In almost sixty years of professional life, John Tusa has fought for and sometimes against the major arts and political institutions in the country. A distinguished journalist, broadcaster and leader of arts organisations, he has stood up publicly for the independence of the BBC, the need for public funding of the arts and for the integrity of universities. He has made enemies in the process.
From the battles to create the ground-breaking Newsnight in 1979, to six years of defending the BBC World Service from political interference, Tusa's account is etched with candour. His account of two years of internecine warfare at the top of the BBC under the Chairman, 'Dukey' Hussey will go down as a major contribution to BBC history. His recollections of a hilarious and petty-minded few months as head of a Cambridge college will be read as a case study of the absurdities of academic life; while running the rejected and maligned Barbican Centre, Tusa led its recovery into the major cultural centre that it is today.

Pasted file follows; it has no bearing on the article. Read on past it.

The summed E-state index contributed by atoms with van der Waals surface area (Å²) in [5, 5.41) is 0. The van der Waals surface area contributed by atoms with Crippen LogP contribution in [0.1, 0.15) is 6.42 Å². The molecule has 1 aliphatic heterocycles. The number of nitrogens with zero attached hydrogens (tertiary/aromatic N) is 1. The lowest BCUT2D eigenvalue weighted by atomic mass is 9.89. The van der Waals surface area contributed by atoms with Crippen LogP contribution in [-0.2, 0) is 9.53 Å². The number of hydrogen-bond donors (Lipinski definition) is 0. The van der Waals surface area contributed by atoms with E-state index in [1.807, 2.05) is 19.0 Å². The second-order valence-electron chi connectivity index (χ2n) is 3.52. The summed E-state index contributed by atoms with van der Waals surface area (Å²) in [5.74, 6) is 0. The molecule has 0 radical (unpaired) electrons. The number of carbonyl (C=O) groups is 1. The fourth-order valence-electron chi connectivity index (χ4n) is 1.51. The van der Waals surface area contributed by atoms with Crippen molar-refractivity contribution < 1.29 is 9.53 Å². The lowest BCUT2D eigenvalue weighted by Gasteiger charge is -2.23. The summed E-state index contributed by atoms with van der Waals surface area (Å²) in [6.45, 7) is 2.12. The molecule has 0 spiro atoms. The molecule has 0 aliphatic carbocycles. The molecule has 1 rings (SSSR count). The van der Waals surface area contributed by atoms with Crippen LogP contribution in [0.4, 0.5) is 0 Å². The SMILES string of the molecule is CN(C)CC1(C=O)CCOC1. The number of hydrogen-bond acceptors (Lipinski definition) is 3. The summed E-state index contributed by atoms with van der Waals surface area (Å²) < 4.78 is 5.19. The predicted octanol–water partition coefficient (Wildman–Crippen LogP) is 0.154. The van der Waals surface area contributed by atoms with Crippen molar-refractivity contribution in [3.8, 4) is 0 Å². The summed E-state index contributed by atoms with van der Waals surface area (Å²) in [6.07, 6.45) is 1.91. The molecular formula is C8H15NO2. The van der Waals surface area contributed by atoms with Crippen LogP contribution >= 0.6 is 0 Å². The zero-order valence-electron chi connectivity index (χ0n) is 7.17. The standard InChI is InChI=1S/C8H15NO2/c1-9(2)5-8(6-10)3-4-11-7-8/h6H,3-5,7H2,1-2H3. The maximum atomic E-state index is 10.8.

Often based on personal diaries, Making a Noise is a fearless and entertaining memoir of life at the top of the arts and broadcasting.